Does this beat begging on the street?
During last night's dance party, I turned to Teddy Dellesky, the Central Vineyard Church team leader and asked him, "So, do you think this beats begging on the street or scavenging for recyclables in a trash heap?" He looked at me, shook his head and smiled. "Dude," he said, "Everybody needs to come see this."
This weekend has provoked many such reactions. We've spent a fair amount of time hanging around the city, and we've seen what happens to kids with no one to care for them. We've seen the grubby scavengers fighting over a piece of wire or a water bottle. In fact, Teddy and Jamie went out yesterday morning to see the work of another excellent Non-Governmental Organization (NGO) among young mothers and their babies living on the city dump.
We've taken time as individuals and together over dinner to review the bios of the kids in Asia's Hope's care: "Mother died of HIV. Father died from land mine. Mother died of Dengue Fever. Father abandoned the family. Mother received life sentence. Father laid down on the train tracks and committed suicide..." "Child lived with three siblings with an uncle who provided no care. Child survived by stealing food. Child had to work in the fields tending cattle for a few spoonfuls of rice each day..."
These types of stories, each extraordinary are heartbreakingly banal, thanks to the sheer consistency. Death, disease, poverty, abandonment, danger, exploitation -- these were the daily features served up by life for the kids at Asia's Hope back when they were still orphans.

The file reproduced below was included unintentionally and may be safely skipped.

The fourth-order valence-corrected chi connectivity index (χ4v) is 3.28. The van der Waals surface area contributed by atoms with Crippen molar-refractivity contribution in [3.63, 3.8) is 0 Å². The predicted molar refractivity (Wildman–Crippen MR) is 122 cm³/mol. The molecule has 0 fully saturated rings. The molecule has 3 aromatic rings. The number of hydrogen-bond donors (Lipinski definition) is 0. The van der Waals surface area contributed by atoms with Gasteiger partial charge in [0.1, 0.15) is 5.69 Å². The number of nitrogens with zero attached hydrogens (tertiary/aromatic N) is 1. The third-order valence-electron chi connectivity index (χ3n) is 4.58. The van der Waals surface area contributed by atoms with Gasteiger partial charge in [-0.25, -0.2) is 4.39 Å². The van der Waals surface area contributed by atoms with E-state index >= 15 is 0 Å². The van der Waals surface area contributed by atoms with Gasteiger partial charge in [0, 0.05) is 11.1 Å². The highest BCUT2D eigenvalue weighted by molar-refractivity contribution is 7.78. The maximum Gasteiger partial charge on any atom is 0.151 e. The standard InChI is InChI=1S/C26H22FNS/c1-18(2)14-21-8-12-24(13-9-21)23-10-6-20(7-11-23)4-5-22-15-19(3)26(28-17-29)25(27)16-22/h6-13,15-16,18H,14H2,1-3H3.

So, during our exhausting, yet exhilarating, weekend of fun activities with the kids and staff, I caught myself slipping down between two unfathomably high cliffs, falling momentarily into the chasm between heaven and hell, thrilled and at times nauseated to see the two kingdoms pulse and undulate, and times even intersect.
On Saturday, I whooshed and climbed both physically and emotionally as the realizations sunk in as to just what has happened here. God has allowed us to participate in a dramatic rescue mission, propelling us into action, empowering us to reach out and grab these children as they were tottering on the edge of the abyss, and blessing us to join in their restoration.
As my pastor, Jeff Cannell, has said, "The kingdom of heaven can be seen nowhere more clearly than among orphans enjoying a day at a waterpark."
And at last night's dance party, one of our team members said, "Now I've been to heaven." And I think she's right, in a very real and liminally tangible way. The angel told Mary and Jospeh, "Call him Emmanuel, God with us." And Jesus said, "What you've done for the least of these, you've done for me." Calling out -- in Khmer, I think -- we all heard Jesus whisper to us among the squeals of the kids and the "boom-ch-boom-ch-booom" of Cambodian dance music, "Thank you so much for throwing this party. My kids and I are having a great time."
Okay. I know I just got a little mystical, and may have lost some of my more cerebral readers, but, man, as Teddy said, "Everbody needs to come see this." So, will you all please continue to pray that God will give us more wisdom, more money, more workers and more opportunities to expand this party, to invite more of Jesus' favorite people until this rowdy racket of the redeemed reaches all across Asia? I don't want to expand just because it seems like the thing to do. I want to blow the doors off this Jubilee and welcome all who are thirsty to come drink, all who are hungry to eat, and all who are funky to dance!